# Need “up” vector to calculate distance from a focal plane given world coordinates (SOLVED)

I have a RGB image, and for each pixel in the image I also have its real world coordinate. I also have the location (real world coordinate) yaw, pitch and roll of the camera. I am trying to produce a depth map but my maths is letting me down.

Basically, I have a array points (world coordinate frame) and a camera location (also world coordinate frame) and yaw and pitch of camera. I want to find the distance of each point from the plane containing the camera (focal plane). From my searching, trying to understand pinhole camera model and coordinate frames I have managed to confuse my self.

Assuming the math below is correct, the distance I seek is just the dot product of the point and the up vector. But I can't seem to calculate the up vector (probably some thing simple).

The focal plane itself is likely not aligned with the x,y,z axes of the world. However, if we can calculate the direction into the scene (orthogonal to the plane) and the up vector (incident to the focal plane). We can compute the orthogonal distance to the point (from the focal plane) by noting that:

  cos(t) = p.q/(|p||q|)
where p is the position vector of the point of interest,
q is the unit direction vector into the scene,
p.q is the dot product,
|p| is magnitude of p and
t is the angle between the vectors p and q.

But c/h = cos(t)
where h = |p| and
c is the orthogonal distance from the focal plane.
Therefore:
c = h*cos(t)
c = h * p.q/(|p||q|)
c = p.q/|q|   (since h = |p|)
c = p.q       (since |q| = 1, recall q is unit focal vector)


Define pitch=0 as horizontal (z=0) and yaw as counter-clockwise from the x axis, then the direction vector will be:

x = cos(yaw)*cos(pitch)
y = sin(yaw)*cos(pitch)
z = sin(pitch)


Assuming the math is correct, how can I calculate the unit "up" vector orthogonal to the direction into the scene?

If the math is incorrect, how should I calculate this distance?

Is their an easier/better/more robust way than I am trying?

EDIT: Fixed some terminology based on solution provided below.

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I'm not sure what you mean by “focal vector” in your computation. Is it supposed to be a vector within or orthogonal to the focal plane?

In order for that computation to make sense, you'll need q to be the direction vector, i.e. the unit vector of the direction in which the camera is pointed, orthogonal to the focal plane. You don't need any “up” direction for this. The dot product will be maximal (i.e. equal to |p| if p lies in the same direction as q, and will be zero if p is orthogonal to q, i.e. in the focal plane. The vector p should obviously be computed relative to the camera location.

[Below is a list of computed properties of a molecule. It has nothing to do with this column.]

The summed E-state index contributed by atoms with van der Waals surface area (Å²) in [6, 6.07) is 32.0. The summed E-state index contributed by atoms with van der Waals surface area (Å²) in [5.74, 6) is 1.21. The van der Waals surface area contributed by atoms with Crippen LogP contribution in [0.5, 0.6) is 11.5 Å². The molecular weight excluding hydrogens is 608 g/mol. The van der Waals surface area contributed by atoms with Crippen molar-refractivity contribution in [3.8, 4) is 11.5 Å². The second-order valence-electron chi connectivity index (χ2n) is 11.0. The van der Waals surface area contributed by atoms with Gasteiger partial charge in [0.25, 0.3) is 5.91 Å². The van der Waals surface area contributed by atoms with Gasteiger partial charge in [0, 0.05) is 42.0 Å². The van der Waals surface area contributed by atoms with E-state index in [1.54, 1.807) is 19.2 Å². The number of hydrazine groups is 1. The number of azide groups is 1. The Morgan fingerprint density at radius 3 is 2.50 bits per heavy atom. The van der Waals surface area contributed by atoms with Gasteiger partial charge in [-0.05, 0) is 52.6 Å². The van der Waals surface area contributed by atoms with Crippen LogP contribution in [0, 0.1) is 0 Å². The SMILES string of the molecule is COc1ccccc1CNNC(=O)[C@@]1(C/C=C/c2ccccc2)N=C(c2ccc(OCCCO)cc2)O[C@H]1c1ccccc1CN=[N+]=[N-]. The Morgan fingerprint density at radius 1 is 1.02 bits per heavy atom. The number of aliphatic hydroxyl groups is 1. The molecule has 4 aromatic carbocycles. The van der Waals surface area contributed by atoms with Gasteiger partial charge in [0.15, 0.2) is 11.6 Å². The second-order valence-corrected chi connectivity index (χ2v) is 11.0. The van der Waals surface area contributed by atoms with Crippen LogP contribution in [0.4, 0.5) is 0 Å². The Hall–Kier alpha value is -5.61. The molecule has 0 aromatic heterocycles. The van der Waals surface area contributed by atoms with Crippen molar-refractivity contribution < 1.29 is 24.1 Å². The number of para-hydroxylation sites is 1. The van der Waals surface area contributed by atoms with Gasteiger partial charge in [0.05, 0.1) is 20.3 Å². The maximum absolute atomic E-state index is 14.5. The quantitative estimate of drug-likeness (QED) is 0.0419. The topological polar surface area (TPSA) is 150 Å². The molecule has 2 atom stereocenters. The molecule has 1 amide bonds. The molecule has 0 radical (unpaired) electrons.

For future reference, in case you or someone reading this might indeed need that “up” vector: you can compute that as follows:

x = -cos(yaw)*sin(pitch)
y = -sin(yaw)*sin(pitch)
z = cos(pitch)


You can think of this as follows: take the camera with pitch=0. Then “up” will be the z direction. When you change pitch, the z component will decrease, and the x and y components will increase. More specifically, when you increase pitch, then the x any y coordinates of the up vector will point away from the direction of your camera. Hence the minuses.

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Thanks, you have answered my question, even thouhgh as you rightly point out I don't really need the "up" vector. Sorry for the confusing terminology. By "focal vector" I meant the vector in the direction the camera is pointed, i.e. the direction vector. Obviously I had confused my self sufficiently and was thinking it had to be the "up" vector, which wouldn't work. Thanks again. –  Michael Apr 30 '13 at 7:44

I was trying for the "up" vector to, you said

x = -cos(yaw)*sin(pitch) y = -sin(yaw)*sin(pitch) z = cos(pitch)

however, you forgot to include the roll variable, can you expand the equation to include that?

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This is really a comment, not an answer. It would be better to use the "add a comment" link to put this in the comment section directly below the question. By the way, OP apparently is using angle coordinates in which direction "forward" is independent of roll, so roll is not missing from the given equations, but it does need to be defined for the "up" vector. –  David K Aug 5 '14 at 22:53